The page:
ALK: Star Touched is more than a book with a somewhat dystopian world. Sure, it’s rough living and people have been forced to do thing to survive this new crazy world. But it’s not all bad. Some places have held onto or rebuilt peaceful societies. Then there are the star-touched who can access earth energy and do some amazing things. In biblical times they may have been called miracles, or magic. That kind of power scares people. The constant persecution makes survival even harder for the star-touched. There are good people and bad people in this world. How they react to different situations can bring out which side of the spectrum the land on. Are they going to work together with their neighbors and help each other? Or are they going to loot the town, grab whatever they want even if it hurts others. It’s a constant battle.

P.S.: Do you plan a sequel to Star Touched?

ALK: Yes, a sequel to Star Touched is in the works.

P.S.: Star Touched launches on October 1st. Where should readers go to get it?

ALK: You can find Star Touched at Amazon, Barnes & Noble, Books-A-Million, and Kobo.

P.S.: Aside from your novel, you also write flash fiction. That sure covers the long and the short of things. Not too many authors are skilled with both those extremes. How do you manage it?

ALK: I started writing flash fiction for a weekly contest as a writing exercise. At the time, I’d only written novel length works. Keeping a story 250 words or less isn’t easy. It forces you take a good look at all your word and get rid of extras. Once I figured it out, it helped make all my writing more concise.

P.S.: Your website mentions a fascination with wolves. Really? Wolves?

ALK: When I was in high school I had a dream about wolves. The next day I went to the library and started reading. The more I learned, the more I liked. My collection now includes books, art, toys, and a few odd things like a howling cookie jar. Wolves have also inspired several stories, including my short story, “Wolf Dawn,” which is in the Young Adventurers: Heroes, Explorers, and Swashbucklers anthology.

One added note: I love wolves, but have no illusion of what they are — wild animals, hunters. I’ve met people who have had wolf/dog hybrids and have been lucky enough to have a great companion. For every story of a good hybrid pet, there’s another about an uncontrollable animal. A wolf is not a domestic dog. They think and behave differently. Think very carefully before you consider taking on the responsibility of adopting a hybrid. I opted for an Alaskan malamute – wolf like appearance in a domestic dog. If you’d like to learn more about Praeses, check out For the Love of Canines: Praeses parts 1 and 2 on my website.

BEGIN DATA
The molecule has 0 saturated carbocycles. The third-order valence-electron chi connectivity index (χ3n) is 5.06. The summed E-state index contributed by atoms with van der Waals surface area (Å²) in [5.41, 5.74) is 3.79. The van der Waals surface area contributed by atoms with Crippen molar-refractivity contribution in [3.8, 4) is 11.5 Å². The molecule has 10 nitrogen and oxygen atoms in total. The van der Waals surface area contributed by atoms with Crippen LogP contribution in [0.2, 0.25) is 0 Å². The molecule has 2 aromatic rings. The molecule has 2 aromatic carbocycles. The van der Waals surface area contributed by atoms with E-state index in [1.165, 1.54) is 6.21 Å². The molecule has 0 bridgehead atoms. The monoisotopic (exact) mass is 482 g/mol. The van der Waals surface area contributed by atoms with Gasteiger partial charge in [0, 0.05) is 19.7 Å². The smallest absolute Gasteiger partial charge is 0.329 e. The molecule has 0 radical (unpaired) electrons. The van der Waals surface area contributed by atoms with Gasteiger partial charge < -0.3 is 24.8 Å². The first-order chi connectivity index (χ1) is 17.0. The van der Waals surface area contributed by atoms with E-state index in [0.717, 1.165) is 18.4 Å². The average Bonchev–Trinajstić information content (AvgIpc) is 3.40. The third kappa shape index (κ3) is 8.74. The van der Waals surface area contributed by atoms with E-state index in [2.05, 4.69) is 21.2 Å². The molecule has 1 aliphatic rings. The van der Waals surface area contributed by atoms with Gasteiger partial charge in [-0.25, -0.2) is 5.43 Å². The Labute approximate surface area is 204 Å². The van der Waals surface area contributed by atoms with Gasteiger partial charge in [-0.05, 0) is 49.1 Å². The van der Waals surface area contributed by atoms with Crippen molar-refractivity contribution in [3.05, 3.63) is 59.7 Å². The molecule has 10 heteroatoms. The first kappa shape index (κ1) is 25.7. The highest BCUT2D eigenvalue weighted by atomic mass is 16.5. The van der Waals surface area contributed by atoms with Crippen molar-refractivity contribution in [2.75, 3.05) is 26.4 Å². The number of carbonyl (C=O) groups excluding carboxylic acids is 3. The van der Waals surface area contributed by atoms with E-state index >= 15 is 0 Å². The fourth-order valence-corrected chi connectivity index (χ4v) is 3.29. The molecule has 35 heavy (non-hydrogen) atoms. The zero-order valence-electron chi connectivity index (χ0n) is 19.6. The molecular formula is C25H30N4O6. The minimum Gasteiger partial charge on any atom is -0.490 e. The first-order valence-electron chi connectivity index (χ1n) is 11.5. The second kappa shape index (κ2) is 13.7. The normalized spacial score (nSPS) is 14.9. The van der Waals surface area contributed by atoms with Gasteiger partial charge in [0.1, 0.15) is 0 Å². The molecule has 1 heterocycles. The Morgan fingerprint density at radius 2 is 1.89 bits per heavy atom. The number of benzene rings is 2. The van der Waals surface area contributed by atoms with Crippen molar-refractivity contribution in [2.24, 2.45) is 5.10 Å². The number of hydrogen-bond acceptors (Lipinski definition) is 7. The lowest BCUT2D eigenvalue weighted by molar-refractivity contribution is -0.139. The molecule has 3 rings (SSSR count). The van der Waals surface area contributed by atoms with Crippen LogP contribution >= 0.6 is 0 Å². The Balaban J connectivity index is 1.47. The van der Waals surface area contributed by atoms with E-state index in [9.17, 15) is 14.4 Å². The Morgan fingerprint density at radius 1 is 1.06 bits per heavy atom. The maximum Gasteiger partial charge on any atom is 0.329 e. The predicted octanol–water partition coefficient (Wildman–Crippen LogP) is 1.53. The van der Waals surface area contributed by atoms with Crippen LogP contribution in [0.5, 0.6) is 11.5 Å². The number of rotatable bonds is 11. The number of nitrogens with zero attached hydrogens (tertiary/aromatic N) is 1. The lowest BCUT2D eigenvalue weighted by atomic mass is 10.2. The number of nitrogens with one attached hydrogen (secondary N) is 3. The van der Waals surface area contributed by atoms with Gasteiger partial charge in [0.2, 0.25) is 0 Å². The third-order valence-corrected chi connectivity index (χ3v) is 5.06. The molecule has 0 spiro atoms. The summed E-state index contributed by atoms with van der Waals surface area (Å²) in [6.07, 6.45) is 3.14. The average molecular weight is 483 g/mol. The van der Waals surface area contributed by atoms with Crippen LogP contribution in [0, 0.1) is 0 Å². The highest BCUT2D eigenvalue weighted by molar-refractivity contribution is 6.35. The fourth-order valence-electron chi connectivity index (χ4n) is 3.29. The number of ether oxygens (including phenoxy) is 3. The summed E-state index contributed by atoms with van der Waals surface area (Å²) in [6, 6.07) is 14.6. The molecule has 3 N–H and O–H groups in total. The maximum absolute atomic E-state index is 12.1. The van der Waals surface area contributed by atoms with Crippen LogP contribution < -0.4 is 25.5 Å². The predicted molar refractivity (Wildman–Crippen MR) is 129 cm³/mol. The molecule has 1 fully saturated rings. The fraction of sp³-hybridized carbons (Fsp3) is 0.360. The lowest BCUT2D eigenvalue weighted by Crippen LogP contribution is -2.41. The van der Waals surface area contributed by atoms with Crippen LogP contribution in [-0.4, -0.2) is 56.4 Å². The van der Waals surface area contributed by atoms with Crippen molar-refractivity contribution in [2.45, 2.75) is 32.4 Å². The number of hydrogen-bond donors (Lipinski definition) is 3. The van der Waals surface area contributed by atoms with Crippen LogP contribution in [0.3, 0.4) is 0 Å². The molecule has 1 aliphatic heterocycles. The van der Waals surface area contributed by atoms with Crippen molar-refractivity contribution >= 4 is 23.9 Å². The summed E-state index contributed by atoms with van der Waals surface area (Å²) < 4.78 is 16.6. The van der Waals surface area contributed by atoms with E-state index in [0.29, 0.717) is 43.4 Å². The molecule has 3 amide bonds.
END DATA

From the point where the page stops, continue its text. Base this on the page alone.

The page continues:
Poseidon’s Scribe: What advice can you offer aspiring writers?

A.L. Kaplan: Don’t let anyone tell you that you can’t succeed. You can, no matter how tall the roadblock. Follow your dreams and always travel with some method to record your words. You never know when inspiration will hit you.

 

Thanks for the interview, A.L., and best of luck with Star Touched! For readers of my blog, please be sure to find out more about A.L. Kaplan at her website, on Twitter, and Facebook. Also sign up to receive her newsletter.

Poseidon’s Scribe

Author Interview — TJ Perkins

Today, let’s welcome another fascinating author, TJ Perkins, who has a story appearing in the soon-to-be-released anthology Dark Luminous Wings.

TJ is a gifted and well-respected author in the mystery/suspense genre, but she recently expanded into the world of fantasy for teens. She wrote the Shadow Legacy series, a unique crossing of the fantasy and manga genres. Her short stories for young readers have appeared in the Ohio State 6th Grade Proficiency Test Preparation Book, Kid’s Highway Magazine, and the webzine “New Works Review.” TJ’s book Four Little Witches won the 2016 Coalition of Visionary Resources (COVR) Visionary Art Award. She’s been published in the Who’s Who in America. Her mystery/suspense books for kids are Wound Too Tight, Mystery of the Attic, and On Forbidden Ground. Articles on TJ Perkins have appeared in the Carroll County Times, Chartley Chatter, Maryland Family Magazine and The Community Times. She’s been interviewed on WTTR radio. She’s made many trips to elementary and middle schools to talk about her books. Her biggest seller, Mystery of the Attic, has been made into a play, brought to life by the Cafe Theater Company in Brick, NJ.

Let’s get to the interview:

Poseidon’s Scribe: How did you get started writing? What prompted you?